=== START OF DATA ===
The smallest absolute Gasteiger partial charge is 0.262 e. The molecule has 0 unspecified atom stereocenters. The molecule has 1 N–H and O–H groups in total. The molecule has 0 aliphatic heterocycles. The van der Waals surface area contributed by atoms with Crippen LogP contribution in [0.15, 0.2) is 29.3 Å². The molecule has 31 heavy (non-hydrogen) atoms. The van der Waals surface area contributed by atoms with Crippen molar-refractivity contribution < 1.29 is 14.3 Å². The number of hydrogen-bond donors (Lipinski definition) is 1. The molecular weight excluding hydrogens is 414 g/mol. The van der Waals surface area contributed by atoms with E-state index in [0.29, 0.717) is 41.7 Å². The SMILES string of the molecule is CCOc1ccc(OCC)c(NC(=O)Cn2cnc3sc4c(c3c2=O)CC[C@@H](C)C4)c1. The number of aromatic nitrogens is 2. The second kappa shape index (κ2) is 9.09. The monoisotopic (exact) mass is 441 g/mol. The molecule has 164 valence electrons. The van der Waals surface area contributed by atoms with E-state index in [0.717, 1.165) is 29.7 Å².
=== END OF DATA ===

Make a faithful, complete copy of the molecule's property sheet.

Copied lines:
The smallest absolute Gasteiger partial charge is 0.262 e. The molecule has 0 unspecified atom stereocenters. The molecule has 1 N–H and O–H groups in total. The molecule has 0 aliphatic heterocycles. The van der Waals surface area contributed by atoms with Crippen LogP contribution in [0.15, 0.2) is 29.3 Å². The molecule has 31 heavy (non-hydrogen) atoms. The van der Waals surface area contributed by atoms with Crippen molar-refractivity contribution < 1.29 is 14.3 Å². The number of hydrogen-bond donors (Lipinski definition) is 1. The molecular weight excluding hydrogens is 414 g/mol. The van der Waals surface area contributed by atoms with E-state index in [0.29, 0.717) is 41.7 Å². The SMILES string of the molecule is CCOc1ccc(OCC)c(NC(=O)Cn2cnc3sc4c(c3c2=O)CC[C@@H](C)C4)c1. The number of aromatic nitrogens is 2. The second kappa shape index (κ2) is 9.09. The monoisotopic (exact) mass is 441 g/mol. The molecule has 164 valence electrons. The van der Waals surface area contributed by atoms with E-state index in [0.717, 1.165) is 29.7 Å².